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The Daily Wildcat

The Daily Wildcat

 

    Back to Basics: ASUA candidates: Refocus before general elections

    “”(The Associated Students of the University of Arizona is established to ensure the following): the articulation of student opinions and interests both in the governance of the university and to the community at large; the encouragement of the greatest level of cooperation and communication between students and student organizations; the assurance that students have full access to quality higher education at The University of Arizona; the provision for programs and services of benefit to students; and the encouragement of the highest level of excellence in education at The University of Arizona.””

    – Preamble, ASUA Constitution

    It’s student government election season here at the UA, but you can be forgiven if you haven’t been paying attention. With the preponderance of this year’s candidate platforms reading like a jumbled mass of ideas from elections past, there’s really no need.

    Take, for instance, a few gems offered up by some of the less savvy senatorial candidates: One wants to “”pass a bill that requires professors to send their booklists (to the UA bookstore) on time”” (presumably as a way to lower textbook prices), another promises to “”lobby the administration to increase the number of lecturing professors,”” while still another wants to “”divert and/or restrict”” Davis-Monthan Air Force Base operations that fly over the UA campus.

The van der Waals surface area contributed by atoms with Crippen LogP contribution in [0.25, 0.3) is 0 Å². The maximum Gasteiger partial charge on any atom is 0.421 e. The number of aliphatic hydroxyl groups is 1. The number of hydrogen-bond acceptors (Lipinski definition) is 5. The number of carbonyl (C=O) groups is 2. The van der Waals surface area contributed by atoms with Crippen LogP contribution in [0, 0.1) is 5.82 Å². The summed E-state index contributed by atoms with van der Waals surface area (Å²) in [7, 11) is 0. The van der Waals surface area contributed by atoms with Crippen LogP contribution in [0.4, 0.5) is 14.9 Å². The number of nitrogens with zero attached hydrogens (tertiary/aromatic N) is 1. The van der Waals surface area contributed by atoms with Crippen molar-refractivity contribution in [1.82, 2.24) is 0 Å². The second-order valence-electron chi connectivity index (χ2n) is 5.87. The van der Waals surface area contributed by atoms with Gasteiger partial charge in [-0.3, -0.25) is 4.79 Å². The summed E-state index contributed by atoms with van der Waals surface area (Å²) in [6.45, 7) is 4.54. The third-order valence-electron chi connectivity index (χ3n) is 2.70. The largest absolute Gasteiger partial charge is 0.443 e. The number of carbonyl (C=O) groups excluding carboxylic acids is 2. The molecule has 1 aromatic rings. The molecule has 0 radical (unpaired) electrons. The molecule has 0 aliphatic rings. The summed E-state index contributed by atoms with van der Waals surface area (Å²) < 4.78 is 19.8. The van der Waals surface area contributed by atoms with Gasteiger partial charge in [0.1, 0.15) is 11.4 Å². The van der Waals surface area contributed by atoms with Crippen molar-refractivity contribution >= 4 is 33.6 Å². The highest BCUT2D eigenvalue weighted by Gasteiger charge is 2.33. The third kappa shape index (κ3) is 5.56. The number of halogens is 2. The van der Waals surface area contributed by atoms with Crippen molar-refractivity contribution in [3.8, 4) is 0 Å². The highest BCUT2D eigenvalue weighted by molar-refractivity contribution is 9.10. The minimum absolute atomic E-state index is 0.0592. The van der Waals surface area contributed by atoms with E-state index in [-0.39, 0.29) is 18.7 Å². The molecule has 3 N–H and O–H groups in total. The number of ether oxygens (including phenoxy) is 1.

However populist such propositions might seem, it’s clear that none of these ideas are particularly feasible. “”Never mind that none of our proposals are even remotely within the reach of the student government’s power,”” these candidates seem to say. “”We just know what students want to hear.””

    Thus does the student government campaign season become a farce, in which otherwise reasonable students race to offer the sexiest slogans, regardless of whether they can deliver on them.

    Whatever the pratfalls of campaign season, though, one would hope that candidates for ASUA would hearken back to the its constitution. At least according to that document, the role of student government is to provide “”access to quality higher education”” and “”programs and services of benefit to students,”” not gimmicks that are sure to garner votes.

    So before the general election, the candidates who made it out of this week’s primaries would do well to look to other successful student governments, governments that recognize the importance of uniting behind programs that are both relevant to students and realistic.

    The student government at the University of Colorado, for example, won national headlines and awards from the Environmental Protection Agency after it passed new student fees to convert their student union to wind power and to require that all new campus construction meet “”green building”” standards. It’s not farfetched to think that a more pragmatic ASUA could implement programs of a similar caliber.

    While candidates regroup before the general elections, then, they should ponder the purpose of ASUA as well as the role they hope to fill in that organization. Ultimately, offering up empty promises leaves nothing to be gained (including our endorsement), but seizing on relevant, realistic goals will mean that ASUA could realize the ideals of its own founding document.

    Opinions Board
    Editorials are determined by the Wildcat opinions board and written by one of its members. They are Justyn Dillingham, Allison Hornick, Damion LeeNatali, Stan Molever, Nicole Santa Cruz and Matt Stone.

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